I’ve been writing about Japan for almost 30 years, yet even I didn’t begin exploring Tohoku until a decade ago. Perhaps it’s because Tohoku, the huge northern expanse of Honshu island covering six prefectures, doesn’t have the famous historic treasures that lure travelers to Kyoto and southern Honshu. Nor does it have the romantic reputation of Hokkaido to the north, considered Japan’s last frontier.
Yet Tohoku is every bit as beautiful as Hokkaido, with a rugged, mountainous terrain, which, coupled with spectacularly snowy winters, has isolated the region and contributed to the preservation of its traditions. In fact, Tohoku was so far removed from the ancient capitals of Kyoto and Kamakura, that the powerful Fujiwara clan was able to set up a kingdom of their own here in Hiraizumi, chosen for its location at the junction of two rivers and on the main road leading from Kyoto to the north. Hiraizumi reached its zenith in the 11th and 12th centuries, when it rivaled Kyoto in splendor. Today, Kyoto is Japan’s most famous destination, while Hiraizumi is a small village with fewer than 10,000 inhabitants. Yet the area boasts some famous historic sites, including Chusonji Temple, with a treasure house containing 3,000 cultural objects and works of art; Konjikido, an elaborately decorated building famous throughout Japan for its decorations of gold leaf and mother of pearl; and Motsuji Temple with its traditional garden.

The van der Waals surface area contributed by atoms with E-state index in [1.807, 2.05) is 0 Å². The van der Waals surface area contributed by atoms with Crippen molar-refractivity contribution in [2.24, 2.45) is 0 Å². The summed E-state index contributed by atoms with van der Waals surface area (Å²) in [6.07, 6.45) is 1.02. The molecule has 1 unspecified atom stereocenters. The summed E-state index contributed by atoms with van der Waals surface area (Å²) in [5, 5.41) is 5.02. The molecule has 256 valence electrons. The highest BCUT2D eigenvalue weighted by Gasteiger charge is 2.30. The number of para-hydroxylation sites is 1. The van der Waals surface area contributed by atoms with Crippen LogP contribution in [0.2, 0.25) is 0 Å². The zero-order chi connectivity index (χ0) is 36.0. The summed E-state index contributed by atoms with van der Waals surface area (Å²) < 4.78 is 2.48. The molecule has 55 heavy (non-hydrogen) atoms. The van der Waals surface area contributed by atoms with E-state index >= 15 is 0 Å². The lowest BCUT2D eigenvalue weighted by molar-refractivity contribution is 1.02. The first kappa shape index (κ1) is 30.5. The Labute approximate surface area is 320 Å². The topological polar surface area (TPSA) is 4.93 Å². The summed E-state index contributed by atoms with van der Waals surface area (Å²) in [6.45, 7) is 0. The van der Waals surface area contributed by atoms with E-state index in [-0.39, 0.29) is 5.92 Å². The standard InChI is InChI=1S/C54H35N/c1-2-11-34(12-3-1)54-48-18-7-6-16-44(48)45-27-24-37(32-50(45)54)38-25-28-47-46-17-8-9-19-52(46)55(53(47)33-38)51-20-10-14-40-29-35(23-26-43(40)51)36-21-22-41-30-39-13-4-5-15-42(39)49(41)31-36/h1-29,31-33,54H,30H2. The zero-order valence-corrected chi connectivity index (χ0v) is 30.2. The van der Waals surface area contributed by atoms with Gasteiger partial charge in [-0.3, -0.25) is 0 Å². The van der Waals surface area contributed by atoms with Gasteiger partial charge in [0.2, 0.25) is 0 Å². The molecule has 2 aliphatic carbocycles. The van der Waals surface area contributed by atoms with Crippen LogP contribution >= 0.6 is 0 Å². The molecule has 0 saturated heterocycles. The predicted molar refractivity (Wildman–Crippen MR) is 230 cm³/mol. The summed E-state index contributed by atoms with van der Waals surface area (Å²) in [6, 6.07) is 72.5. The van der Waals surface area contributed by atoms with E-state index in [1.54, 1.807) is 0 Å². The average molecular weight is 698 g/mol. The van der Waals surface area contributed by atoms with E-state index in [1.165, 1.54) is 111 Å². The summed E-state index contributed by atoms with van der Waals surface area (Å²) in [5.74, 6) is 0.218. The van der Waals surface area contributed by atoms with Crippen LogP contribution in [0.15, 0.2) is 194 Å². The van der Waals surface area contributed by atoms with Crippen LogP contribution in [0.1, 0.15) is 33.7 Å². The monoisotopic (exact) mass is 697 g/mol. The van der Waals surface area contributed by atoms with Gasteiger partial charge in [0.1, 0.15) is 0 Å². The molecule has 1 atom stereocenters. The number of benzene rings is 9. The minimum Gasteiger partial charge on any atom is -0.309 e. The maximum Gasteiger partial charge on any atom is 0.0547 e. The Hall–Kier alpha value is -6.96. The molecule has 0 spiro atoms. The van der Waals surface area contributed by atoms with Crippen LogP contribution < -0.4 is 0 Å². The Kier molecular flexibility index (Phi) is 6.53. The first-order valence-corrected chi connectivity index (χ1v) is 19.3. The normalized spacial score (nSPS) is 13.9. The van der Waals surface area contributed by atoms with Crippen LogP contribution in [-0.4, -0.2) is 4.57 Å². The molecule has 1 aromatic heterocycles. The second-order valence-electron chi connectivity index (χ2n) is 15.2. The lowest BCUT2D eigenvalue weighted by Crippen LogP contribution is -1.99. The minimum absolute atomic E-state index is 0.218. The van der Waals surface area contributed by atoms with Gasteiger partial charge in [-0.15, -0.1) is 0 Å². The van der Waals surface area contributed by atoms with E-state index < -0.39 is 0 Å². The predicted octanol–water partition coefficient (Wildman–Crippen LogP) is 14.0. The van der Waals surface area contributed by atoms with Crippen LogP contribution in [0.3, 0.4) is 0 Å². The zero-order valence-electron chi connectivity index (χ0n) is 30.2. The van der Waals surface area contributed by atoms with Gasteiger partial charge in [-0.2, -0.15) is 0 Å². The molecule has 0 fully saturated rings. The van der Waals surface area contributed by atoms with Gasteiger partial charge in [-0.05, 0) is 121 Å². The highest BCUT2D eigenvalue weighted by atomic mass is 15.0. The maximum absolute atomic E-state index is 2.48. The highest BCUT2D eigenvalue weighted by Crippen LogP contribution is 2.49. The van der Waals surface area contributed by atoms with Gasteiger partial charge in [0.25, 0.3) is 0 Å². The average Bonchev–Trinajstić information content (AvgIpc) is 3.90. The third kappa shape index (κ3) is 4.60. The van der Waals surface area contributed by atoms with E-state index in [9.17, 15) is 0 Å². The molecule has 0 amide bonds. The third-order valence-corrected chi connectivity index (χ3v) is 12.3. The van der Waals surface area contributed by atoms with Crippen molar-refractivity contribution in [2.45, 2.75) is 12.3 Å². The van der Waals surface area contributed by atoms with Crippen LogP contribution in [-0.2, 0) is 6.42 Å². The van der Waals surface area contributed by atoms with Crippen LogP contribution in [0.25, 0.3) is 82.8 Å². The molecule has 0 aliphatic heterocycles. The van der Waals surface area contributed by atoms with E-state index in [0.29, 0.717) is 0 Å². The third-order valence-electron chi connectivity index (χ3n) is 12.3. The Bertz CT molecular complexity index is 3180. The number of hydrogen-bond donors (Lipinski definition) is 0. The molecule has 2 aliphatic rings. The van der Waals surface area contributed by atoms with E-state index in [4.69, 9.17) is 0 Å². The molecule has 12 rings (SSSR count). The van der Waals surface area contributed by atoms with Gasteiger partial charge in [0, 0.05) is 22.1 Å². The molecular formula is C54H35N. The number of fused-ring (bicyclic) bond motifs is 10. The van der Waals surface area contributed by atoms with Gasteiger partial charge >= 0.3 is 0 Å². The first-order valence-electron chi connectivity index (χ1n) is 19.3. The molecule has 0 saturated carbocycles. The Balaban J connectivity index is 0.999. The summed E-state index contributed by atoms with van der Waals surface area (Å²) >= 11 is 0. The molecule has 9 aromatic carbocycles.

© Iwate Tourism Bureau
For me, however, it’s Tohoku’s natural beauty that speaks to me the most. One of my favorite spots in all of Japan is along the Oirase Stream, a clear, gurgling mountain stream that courses over moss-covered boulders and down waterfalls as it flows from Lake Towada 42 miles to the Pacific. Flanking the stream starting at Lake Towada is one of the prettiest hiking trails in the country, an 8-mile path shaded by maple, oak, and beech trees.
On my last visit to Lake Towada, however, my job as the author of Frommer’s Japan dictated that I spend the day in a car with staff from Aomori Prefecture as I inspected nearby hotels, Japanese inns, and restaurants. The only glimpses I had of the Oirase Stream and its inviting trail was from the window of a speeding car, and I looked at it longingly, like an alcoholic in rehab. By the time I checked into my hotel, which was located directly on the Oirase Stream, it was 8pm and already dark. I was scheduled to depart the hotel the next morning at 8am.
So I arose the next morning at dawn and hit the trail. As it turned out, I had the trail and stream gloriously to myself. Usually there are other hikers, not to mention buses that disgorge tourists at scenic overlooks, but at this time of the day the only other person I encountered was a photographer. It’s for moments like this that I travel, and since being alone in nature is a spiritual experience for me, I felt like I was in paradise on earth.
Although Tohoku may not be on the itinerary of most international travelers, that could change: Hiraizumi is on the tentative list as a UNESCO World Heritage site. My advice: go before everyone else does.